- The Washington Times - Wednesday, June 28, 2006

MOSCOW — Russian lawmakers yesterday unanimously blamed the United States for the deaths of four Russian diplomats in Iraq, highlighting growing tensions between the two countries ahead of a meeting of Group of Eight foreign ministers in Moscow today.

Moscow also demanded in a proposed U.S. Security Council resolution that coalition forces in Baghdad provide better security for diplomats. The United States and Britain resisted the resolution.

President Vladimir Putin instructed Russian security services to find the killers and “destroy” them.

“The tragedy that occurred recently in Iraq was only possible because of the growing crisis in the country as the occupying powers increasingly lose control of the situation,” read a motion unanimously approved by the State Duma, Russia’s lower house of parliament.

“All the responsibility for the situation in Iraq, including the security of its citizens and of foreign workers, lies with the occupying powers. We are convinced that they could have prevented this tragedy,” the lawmakers said hours before Secretary of State Condoleezza Rice arrived in Moscow for today’s G-8 ministerial meeting.

Moscow confirmed Monday that terrorists had killed the four diplomats, beheading two of them in an Internet video, after Russia refused their demand that its forces leave the breakaway Muslim republic of Chechnya. An insurgent group led by al Qaeda in Iraq claimed responsibility.

The Kremlin press service said yesterday that Mr. Putin “has ordered Russia’s secret services to take all necessary steps to find and destroy the criminals who committed this evil deed.”

It did not say which Russian special forces are in Iraq or under what authority they would be acting in that country.

In New York, U.S. and British diplomats objected to language in a Russian draft resolution that said the Security Council “calls upon the government of Iraq and the Multinational Forces to undertake measures aimed at enhancing the security of foreign diplomatic missions in Iraq and their staff.”

Russian diplomats said talks on the text were continuing, and Reuters news agency quoted U.S. Ambassador John R. Bolton as saying, “They’re going to have a statement. It’s just a question of when.”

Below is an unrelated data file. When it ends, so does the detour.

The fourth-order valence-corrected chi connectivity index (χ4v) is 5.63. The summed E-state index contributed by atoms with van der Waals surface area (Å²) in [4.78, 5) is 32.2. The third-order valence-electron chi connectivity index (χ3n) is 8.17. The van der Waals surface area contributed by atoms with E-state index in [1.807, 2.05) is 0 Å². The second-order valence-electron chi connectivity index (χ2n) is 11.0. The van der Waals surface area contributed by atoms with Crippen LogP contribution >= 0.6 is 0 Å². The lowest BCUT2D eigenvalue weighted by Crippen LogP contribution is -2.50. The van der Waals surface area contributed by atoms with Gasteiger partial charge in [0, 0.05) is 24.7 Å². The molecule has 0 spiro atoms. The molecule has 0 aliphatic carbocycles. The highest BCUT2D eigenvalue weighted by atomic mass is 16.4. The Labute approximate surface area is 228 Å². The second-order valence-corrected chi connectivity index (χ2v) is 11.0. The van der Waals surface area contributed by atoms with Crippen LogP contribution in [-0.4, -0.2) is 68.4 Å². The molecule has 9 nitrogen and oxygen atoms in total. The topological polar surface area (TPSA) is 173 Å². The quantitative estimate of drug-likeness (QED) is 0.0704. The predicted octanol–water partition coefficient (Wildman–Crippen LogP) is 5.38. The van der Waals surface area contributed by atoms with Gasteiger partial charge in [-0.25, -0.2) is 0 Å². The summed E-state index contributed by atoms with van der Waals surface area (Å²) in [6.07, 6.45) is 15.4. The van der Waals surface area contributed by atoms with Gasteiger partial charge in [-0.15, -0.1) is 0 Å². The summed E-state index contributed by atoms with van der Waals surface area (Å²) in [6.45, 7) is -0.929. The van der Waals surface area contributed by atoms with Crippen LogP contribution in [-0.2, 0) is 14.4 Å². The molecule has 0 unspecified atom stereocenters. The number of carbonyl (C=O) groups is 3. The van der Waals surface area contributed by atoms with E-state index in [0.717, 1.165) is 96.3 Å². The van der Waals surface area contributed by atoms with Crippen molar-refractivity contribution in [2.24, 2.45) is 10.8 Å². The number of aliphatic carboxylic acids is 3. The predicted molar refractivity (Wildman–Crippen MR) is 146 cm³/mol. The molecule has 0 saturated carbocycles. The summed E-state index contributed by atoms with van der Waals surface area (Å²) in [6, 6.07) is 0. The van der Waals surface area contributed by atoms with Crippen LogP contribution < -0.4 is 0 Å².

Diplomats told Reuters that the Iraqi government, which is not a member of the 15-nation council, also considered the language to be an insult. Any such council statement requires unanimous approval.

The tension over Iraq is just one of several issues likely to cloud the talks among foreign ministers from the G-8, which is made up of Britain, Canada, France, Germany, Italy, Japan, Russia and the United States.

“Given Russia’s latest trend of reasserting itself as a world power, I don’t think the atmosphere will be very easy,” said Masha Lipman, a political analyst with the Moscow Carnegie Center.

Russian Foreign Minister Sergey Lavrov said this week that the ministers had “agreed to address the issue of ongoing conflicts, … notably the Middle East settlement, Iran’s nuclear programs and the nuclear problems of the Korean Peninsula.”

He added that Iraq and Afghanistan would feature prominently.

Mrs. Lipman said Russian officials will be eager to gauge whether the G-8 leaders intend to repeat Western criticisms of the state of democracy in Russia at next month’s summit in St. Petersburg.

“Russia is certainly seeking to avoid any criticism of its domestic policies and its policies on the former countries of the U.S.S.R. in St. Petersburg,” she said. “Russia will be trying to find out whether the leaders of the other countries are in the mood to make this event one where they will find fault with Russia.”

Miss Rice said that tactics used by Russia in an energy dispute with Ukraine last winter did not befit a responsible member of the world economy, and Vice President Dick Cheney accused Moscow last month of backsliding on democracy and using its energy resources as a tool for “intimidation and blackmail” against its neighbors.

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